The head of an addiction treatment service in Co Wexford has welcomed the increase in the minimum pricing for alcohol, while warning that unless further support is provided for homeless people and alcoholics, they will suffer from the magnitude of their circumstances. Will turn to drugs to help take the focus off.
A comprehensive analysis of the new measures shows that a standard bottle of wine cannot be sold for less than €7.40 and a can of beer for no less than €1.70.
Spirits such as gin or vodka with 40pc alcohol content cannot be sold for less than €20.70 and a 700ml bottle of whiskey for no less than €22. The new law will largely affect alcohol sold off-licence, in stores and supermarkets.
“On the surface, as a health measure, I think it’s a plausible thing, and evidence, such as it is from countries like Scotland, would suggest that it helped reduce alcohol-related problems, said Mr. Delaney.
Section 11 of the Public Health (Liquor) Act 2018 provides for a minimum unit price of 10C per gram of alcohol.
Minimum unit pricing will set a minimum price below which alcohol cannot legally be sold and will target products that are cheap relative to their strength. The minimum price is determined by the amount of pure alcohol in the drink and is directly proportional, the statement said.
Mr Delaney said he was disappointed to read that the extra money the government raised from the sale of more expensive alcohol was being kept for general purposes and not funneled directly into alcohol addiction support services.
“I find it strange. I think the government should take the opportunity to invest in additional health services and my other concern is street drinking and homelessness and people who are highly dependent on alcohol. There is some evidence coming out from other countries. that they often turn to more dangerous sources of alcohol in the home and consume other forms of drugs – when the cost of alcohol is so high.”
Freezing temperatures and housing shortages have seen the homeless figure in Co Wexford double during the pandemic, according to anecdotal evidence from support services like the Cornmarket Project, whose homelessness team is led by Tina Sutter.
“You can only imagine being outside this season and relying on alcohol to deal with that horror. not being able to buy alcohol; You will feel like you will die of alcohol withdrawal. Availability of cheap drugs is a factor and evidence from countries that introduced minimum alcohol pricing suggests that this small, but important segment of society will often turn to cheaper tablets, which are clearly available in abundance. ,” said Mr. Delaney.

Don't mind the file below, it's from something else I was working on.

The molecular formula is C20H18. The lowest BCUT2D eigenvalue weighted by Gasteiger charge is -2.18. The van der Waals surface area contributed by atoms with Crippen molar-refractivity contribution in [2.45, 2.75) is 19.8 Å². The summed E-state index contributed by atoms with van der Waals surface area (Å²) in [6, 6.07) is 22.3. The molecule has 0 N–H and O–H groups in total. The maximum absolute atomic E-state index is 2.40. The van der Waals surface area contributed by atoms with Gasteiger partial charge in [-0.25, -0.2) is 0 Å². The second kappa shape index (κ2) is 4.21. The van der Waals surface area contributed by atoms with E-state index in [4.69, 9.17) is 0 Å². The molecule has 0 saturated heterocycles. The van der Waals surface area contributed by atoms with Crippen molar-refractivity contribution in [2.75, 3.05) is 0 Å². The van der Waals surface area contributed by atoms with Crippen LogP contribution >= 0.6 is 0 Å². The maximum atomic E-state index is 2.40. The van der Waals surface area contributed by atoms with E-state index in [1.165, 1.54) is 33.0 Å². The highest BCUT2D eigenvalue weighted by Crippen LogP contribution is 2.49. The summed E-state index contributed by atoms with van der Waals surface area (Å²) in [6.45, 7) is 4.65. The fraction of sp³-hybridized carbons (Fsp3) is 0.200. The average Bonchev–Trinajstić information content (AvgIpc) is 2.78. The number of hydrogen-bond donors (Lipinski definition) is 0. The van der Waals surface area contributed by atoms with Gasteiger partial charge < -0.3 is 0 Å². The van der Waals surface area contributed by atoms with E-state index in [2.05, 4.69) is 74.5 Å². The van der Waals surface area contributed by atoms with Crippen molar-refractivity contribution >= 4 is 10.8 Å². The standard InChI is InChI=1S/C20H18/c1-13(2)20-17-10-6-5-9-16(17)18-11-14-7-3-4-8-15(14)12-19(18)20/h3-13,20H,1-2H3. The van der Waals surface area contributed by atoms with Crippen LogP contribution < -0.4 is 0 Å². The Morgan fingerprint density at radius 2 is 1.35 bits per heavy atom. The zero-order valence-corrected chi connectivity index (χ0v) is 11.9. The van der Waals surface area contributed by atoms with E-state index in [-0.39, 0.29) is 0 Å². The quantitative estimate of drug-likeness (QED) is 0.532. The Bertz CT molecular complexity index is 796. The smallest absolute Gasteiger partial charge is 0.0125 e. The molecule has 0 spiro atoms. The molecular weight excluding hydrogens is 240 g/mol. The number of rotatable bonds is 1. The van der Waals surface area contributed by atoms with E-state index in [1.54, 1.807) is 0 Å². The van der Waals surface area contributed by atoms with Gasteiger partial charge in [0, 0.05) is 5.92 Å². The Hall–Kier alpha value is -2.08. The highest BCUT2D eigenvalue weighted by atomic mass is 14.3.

He said that this unintended consequence of the price of liquor should not be ignored. “I don’t think this move is a silver bullet. Data suggesting it has a positive impact on society, especially if it reduces wasteful drinking, would be welcome.”
Calling for a holistic approach, Mr Delaney said support services need to be funded to tackle the inevitable fallout.
The Cornmarket Project was dealing with six rough sleeper cases a week in early 2020.
Recently this figure has increased to between 15 and 20 people.
“It is everything from people sleeping in tents to people sleeping in unusable buildings. I was talking to a young man before Christmas who was sleeping in a disused building in Enniscorthy. It really struck me when he said ‘I can live with living in an unusable building but there’s absolutely no place for me to wash or change my clothes’, and he had clothes.
After funding is given for a one-day homeless service, the Cornmarket Project team will launch one in the coming weeks.
“It’s down to an increase in that type of clientele: people in their twenties are coming to us, and younger. Many people have experienced physical or sexual abuse and lose touch with their families and all kinds of people.” That’s why they come on the streets.”
A cornmarket project is often the only way these individuals can connect to the services.
“We give them clothes, hot food and advocate for them. Many have dropped out of early school and cannot advocate for themselves.”
They welcomed the appointment of an outreach homeless worker by HSE, who liaises with the weekly Cornmarket Project.
“I appreciate HSE because it is so much needed in Wexford. The person helps people connect to the services.
“We are now working more closely with Wexford County Council than we have ever done before. There has been a shift by council towards recognizing that rough sleepers are an issue here and collectively within the Council, HSE and itself. In between we have been able to intervene a lot.”
He is optimistic that as the new year approaches, rough sleepers will have more opportunities to break the cycle of addiction and turn a corner in their lives.
Justice Department funding will go a long way in helping rough sleepers in this regard.
“The department funded the service to this day because many fat sleepers end up in petty thefts and courts.”
The Department of Social Security has also been funded for a Rehabilitation CE plan, which will run on the Cornmarket project from spring.
“The pandemic has highlighted a set of clients, including Wexford, who have not previously been exposed to any extent, are expected by themselves and other advocacy bodies. Now the Department of Justice, the Department of Social Security and HSE have all come through with the funding.
“There is a national conversation going on and everyone is talking through the media about poor sleep and homelessness and also about the housing crisis. This in itself brings up the issues we are concerned about and has helped us secure funding and grow our services.”